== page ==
The above picture shows the track testing of the “new” Acura NSX Prototype. This is a complete and working full-scale model of a car. During any following the prototype testing the Acura NSX will undergo significant changes based on the results and feedback of the testing process. In this instance many of the components that make up the complete solution (car) will have been designed, developed, and refined independently before bringing them together. In this instance it is critical to ensure that the performance of individual components is not adversely affected when they work together.

Ok good, but then WTF is rapid prototyping?

As if the name doesn’t give it away. Rapid prototyping seems to logically imply ‘prototyping done quickly’. That makes sense, until we try and find a nominal timeframe for prototyping. Unfortunately, this doesn’t exist and we are left with no reference point from which to set a threshold to distinguish rapid prototyping based on the concept of time.

Back to basics. Google it, again.

“Rapid prototyping is a group of techniques used to quickly fabricate a scale model of a physical part or assembly using three-dimensional computer aided design (CAD) data.”

This is very different to our modified version of Google’s definition of prototyping:

“A prototype is an early sample, model, or release of a product or system built to test a concept or assumption or to act as a thing to be tested and learned from.”

My PhD supervisor once told me that Wikipedia doesn’t always house the perfect answers and to make sure you consult a wide range of resources. Good advice apparently, because when I started digging into this concept a little further I obtained a wide range of opinions and definitions.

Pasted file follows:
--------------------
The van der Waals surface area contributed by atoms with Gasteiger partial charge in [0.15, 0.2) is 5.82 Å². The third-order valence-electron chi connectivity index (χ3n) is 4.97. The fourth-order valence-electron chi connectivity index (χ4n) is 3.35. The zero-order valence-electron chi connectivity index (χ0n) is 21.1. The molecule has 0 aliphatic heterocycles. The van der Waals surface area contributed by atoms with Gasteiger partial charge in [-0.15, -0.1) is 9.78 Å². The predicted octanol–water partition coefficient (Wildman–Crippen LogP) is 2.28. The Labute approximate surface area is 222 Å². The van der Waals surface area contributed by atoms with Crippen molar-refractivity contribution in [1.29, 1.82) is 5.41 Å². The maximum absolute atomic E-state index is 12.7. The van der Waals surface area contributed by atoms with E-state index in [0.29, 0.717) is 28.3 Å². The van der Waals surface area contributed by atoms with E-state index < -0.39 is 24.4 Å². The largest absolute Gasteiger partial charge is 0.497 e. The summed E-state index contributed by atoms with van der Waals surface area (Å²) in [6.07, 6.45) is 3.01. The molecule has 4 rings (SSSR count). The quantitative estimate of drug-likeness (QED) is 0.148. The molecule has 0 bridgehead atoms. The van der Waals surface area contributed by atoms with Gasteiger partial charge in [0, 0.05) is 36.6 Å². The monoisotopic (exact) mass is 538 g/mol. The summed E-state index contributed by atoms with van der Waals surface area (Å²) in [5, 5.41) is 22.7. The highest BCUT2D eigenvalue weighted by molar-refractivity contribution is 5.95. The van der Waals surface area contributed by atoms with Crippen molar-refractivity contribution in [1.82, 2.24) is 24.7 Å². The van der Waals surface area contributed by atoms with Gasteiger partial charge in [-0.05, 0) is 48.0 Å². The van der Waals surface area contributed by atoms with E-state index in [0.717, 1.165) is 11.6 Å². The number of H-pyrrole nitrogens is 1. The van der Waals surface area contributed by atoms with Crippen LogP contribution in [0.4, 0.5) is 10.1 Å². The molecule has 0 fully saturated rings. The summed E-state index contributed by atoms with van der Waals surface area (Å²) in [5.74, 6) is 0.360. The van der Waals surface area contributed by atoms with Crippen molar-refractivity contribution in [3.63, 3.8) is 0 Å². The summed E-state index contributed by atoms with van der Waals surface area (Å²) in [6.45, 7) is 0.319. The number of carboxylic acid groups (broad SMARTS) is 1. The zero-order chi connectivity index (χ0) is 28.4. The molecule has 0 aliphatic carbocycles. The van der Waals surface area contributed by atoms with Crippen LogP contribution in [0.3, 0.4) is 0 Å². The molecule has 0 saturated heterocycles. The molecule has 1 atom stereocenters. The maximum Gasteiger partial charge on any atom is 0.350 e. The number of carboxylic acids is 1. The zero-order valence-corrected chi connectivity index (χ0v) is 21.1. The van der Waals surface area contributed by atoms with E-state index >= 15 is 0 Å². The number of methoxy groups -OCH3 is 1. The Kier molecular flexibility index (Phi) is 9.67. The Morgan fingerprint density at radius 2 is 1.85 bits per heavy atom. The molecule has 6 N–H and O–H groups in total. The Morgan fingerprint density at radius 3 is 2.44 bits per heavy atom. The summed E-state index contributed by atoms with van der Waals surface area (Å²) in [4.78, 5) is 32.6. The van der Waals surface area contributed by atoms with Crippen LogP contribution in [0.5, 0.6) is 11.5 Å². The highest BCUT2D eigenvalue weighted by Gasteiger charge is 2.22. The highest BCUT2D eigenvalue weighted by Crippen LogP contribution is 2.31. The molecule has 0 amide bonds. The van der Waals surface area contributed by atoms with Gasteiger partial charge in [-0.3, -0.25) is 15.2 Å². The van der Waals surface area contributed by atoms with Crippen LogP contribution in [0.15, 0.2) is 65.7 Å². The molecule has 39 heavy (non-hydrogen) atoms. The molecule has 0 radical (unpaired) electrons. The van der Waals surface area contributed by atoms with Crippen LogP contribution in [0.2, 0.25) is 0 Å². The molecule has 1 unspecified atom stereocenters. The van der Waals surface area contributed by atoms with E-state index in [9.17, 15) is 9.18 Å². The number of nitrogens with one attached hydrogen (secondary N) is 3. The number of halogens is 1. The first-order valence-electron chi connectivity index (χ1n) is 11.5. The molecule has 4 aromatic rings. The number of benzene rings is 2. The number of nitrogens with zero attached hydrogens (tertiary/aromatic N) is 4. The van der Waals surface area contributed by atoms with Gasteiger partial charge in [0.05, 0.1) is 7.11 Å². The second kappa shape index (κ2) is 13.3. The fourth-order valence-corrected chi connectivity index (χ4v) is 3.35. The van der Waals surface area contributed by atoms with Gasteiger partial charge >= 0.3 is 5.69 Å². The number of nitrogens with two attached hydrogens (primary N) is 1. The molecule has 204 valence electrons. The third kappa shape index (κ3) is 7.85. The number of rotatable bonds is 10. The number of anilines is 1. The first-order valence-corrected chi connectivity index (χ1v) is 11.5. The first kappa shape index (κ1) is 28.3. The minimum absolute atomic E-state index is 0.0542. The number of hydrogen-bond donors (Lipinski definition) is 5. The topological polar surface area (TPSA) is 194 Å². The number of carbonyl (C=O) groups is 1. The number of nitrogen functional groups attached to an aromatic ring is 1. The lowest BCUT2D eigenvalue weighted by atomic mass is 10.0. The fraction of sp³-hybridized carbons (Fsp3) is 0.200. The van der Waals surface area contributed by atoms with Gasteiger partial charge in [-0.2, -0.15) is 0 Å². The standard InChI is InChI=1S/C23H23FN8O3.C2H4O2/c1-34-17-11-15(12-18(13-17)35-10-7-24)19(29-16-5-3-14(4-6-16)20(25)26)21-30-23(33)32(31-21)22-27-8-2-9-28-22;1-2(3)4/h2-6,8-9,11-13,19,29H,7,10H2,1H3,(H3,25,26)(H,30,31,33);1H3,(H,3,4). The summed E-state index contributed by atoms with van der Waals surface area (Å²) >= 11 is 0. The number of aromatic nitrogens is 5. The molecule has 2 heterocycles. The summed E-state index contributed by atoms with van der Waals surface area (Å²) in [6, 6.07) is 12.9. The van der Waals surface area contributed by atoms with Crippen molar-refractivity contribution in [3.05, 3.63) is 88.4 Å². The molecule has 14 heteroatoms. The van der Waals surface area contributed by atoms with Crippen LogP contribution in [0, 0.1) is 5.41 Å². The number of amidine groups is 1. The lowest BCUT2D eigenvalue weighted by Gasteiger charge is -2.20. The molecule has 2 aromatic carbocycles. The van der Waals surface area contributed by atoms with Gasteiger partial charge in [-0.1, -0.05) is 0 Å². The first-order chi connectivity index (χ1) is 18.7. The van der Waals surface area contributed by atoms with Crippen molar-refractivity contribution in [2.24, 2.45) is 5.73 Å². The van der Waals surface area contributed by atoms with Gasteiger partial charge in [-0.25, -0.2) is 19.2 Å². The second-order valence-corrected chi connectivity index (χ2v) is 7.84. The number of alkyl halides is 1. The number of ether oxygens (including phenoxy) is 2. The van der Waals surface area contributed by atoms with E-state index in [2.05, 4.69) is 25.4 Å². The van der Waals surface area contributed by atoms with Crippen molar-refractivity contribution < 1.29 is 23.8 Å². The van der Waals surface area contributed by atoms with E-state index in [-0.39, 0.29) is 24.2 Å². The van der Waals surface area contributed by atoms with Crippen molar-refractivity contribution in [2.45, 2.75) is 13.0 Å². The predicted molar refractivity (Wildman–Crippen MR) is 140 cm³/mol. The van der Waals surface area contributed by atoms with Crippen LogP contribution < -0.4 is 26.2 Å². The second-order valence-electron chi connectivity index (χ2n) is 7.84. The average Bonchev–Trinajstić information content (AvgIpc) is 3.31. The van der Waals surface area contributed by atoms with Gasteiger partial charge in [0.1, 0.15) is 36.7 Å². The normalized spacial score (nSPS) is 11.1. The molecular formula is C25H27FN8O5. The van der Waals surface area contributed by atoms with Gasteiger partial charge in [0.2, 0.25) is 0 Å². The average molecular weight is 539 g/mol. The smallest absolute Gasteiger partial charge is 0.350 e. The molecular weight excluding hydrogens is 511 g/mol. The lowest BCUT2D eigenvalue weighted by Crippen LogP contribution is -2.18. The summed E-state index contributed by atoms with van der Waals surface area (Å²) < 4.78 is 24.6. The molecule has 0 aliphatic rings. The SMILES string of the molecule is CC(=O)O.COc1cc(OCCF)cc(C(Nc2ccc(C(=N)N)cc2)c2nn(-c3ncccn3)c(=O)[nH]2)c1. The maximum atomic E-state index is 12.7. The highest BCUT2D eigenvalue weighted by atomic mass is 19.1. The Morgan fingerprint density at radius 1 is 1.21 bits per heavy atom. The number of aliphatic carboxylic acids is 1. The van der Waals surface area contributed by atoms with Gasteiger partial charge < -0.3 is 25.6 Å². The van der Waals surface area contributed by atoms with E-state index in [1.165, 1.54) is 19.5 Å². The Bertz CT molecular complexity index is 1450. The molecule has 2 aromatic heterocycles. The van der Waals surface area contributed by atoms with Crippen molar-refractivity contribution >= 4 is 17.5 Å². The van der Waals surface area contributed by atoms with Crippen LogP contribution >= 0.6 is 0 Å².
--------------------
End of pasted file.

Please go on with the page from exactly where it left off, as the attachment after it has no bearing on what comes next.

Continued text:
If a distinction is to be made between “prototyping” and “rapid prototyping” that isn’t time-based then, broadly speaking, the name “rapid prototyping” is a little misleading and should be considered more as “component prototyping”.

Rapid prototyping can be seen as the bridge between ideas developed through brainstorming or ideation (another classic buzzword) and the first “full” prototype to be tested.

Rapid prototypes are often used to learn about and test different components of concepts, ideas, and assumptions. In fact, going one step further, I would say that prototyping should always be framed around the validation/invalidation of an assumption or the answering of a question.

Can you think of a situation where this doesn’t apply?

Rapid prototyping will often commence before a particular approach to solving a problem has been finalized – creating an overlap with brainstorming and ideation. Several prototypes can be created of different ideas that respond to one challenge to gauge user feedback and inform the design process.

Rapid prototypes are either “physical or graphical” in form and range from rough paper sketches and interactive simulations, to model component parts that look and function like part of a final product. The physical or graphic nature of a “rapid prototype” creates a definite distinction from earlier stages of a solution-development process such as brainstorming, which is purely conceptual in nature.